STELLA WALKER, singer, vocal coach
"Toastmasters is successful because we help people teach those butterflies in the stomach to fly in formation. We build people up. They are speaking for a group that wants them to succeed. Club members tell speakers what they're doing particularly well. They also suggest ways you can improve next time. People are asked to concentrate on certain skills in each speech, such as vocal variety, body language and speech construction (clear opening, etc). I saw a gentleman deliver his first speech. He stood up, said one word and apologized because he was so petrified. When I saw him deliver his sixth, he did it without notes."
GAVIN BLAKEY, world president of Toastmasters International, Brisbane, Australia "Great anxiety about speaking may indicate a deeper imbalance. For example, fear is associated with the kidney and timidity with the liver and gall bladder. Anxiety can have many causes. (Diagnosis is made) depending on other symptoms the person may have. Straining the voice can make the throat hoarse and dry and deplete the lung qi (energy)."
EMILY CHENG KOH, traditional Chinese medicine practitioner
"Everybody is non-fluent to a degree; we're not machines. Adults with vocal problems often breathe poorly and want to talk quickly; if we don't take deep breaths, the strain focuses in the throat area. Often we see people who have restricted mobility of the mouth and jaw. This could be a function of anxiety, a cultural thing, a dialect. Natives of southern Ontario will speak as a rule with rather restricted mobility of their jaw, teeth and tongue, as opposed to people in other areas. Smoking is not good for the voice. The muscles that control the vocal mechanism are tiny, microscopic almost, and there are hundreds of them. They have to be hydrated and people have to use them properly. It's amazing that most of us do these complex things automatically. But there's a segment among us who have to be re-educated."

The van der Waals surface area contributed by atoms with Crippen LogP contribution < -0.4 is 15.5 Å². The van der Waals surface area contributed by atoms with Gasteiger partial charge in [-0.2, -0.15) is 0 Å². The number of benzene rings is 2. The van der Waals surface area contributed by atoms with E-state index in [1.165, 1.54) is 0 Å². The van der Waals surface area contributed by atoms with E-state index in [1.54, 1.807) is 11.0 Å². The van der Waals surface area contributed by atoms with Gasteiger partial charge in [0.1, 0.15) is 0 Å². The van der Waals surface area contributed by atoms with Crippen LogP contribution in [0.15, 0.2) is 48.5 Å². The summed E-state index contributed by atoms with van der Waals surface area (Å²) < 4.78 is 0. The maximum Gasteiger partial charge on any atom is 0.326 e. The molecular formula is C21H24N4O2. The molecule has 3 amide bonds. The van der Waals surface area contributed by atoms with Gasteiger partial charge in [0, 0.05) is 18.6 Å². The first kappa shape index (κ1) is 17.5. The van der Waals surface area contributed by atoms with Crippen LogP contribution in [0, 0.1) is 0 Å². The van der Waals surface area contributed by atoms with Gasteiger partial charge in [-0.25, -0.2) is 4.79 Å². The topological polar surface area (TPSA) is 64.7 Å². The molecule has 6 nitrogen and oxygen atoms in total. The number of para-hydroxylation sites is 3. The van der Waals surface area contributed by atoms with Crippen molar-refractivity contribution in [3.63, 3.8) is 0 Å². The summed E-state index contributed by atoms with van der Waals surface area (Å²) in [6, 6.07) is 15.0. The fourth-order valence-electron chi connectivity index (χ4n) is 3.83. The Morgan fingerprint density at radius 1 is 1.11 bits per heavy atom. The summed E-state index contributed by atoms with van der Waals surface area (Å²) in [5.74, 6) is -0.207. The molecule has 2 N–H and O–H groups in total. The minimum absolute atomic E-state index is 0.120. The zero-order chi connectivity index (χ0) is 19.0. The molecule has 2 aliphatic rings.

BOB KROLL, director, the Stuttering Centre (part of the Speech Foundation of Ontario), professor of speech and language pathology, University of Toronto "The most prominent theories suggest a physical difference that makes stutterers' speech system more sensitive and therefore more likely to break down under stress. People who stutter assume that others are waiting for them to finish. We teach them to take pause times; they're learning to stop and resist that hurried feeling and to scan their bodies and release tension. People who stutter experience negative listener reactions and may anticipate difficulty based on their past experiences. We try to help them change their self-fulfilling prophecies. These things could be done by anyone."
BEVERLY ROSS-HAROLD, speech language pathologist, program coordinator, Institute for Stuttering Treatment and Research, Edmonton, Alberta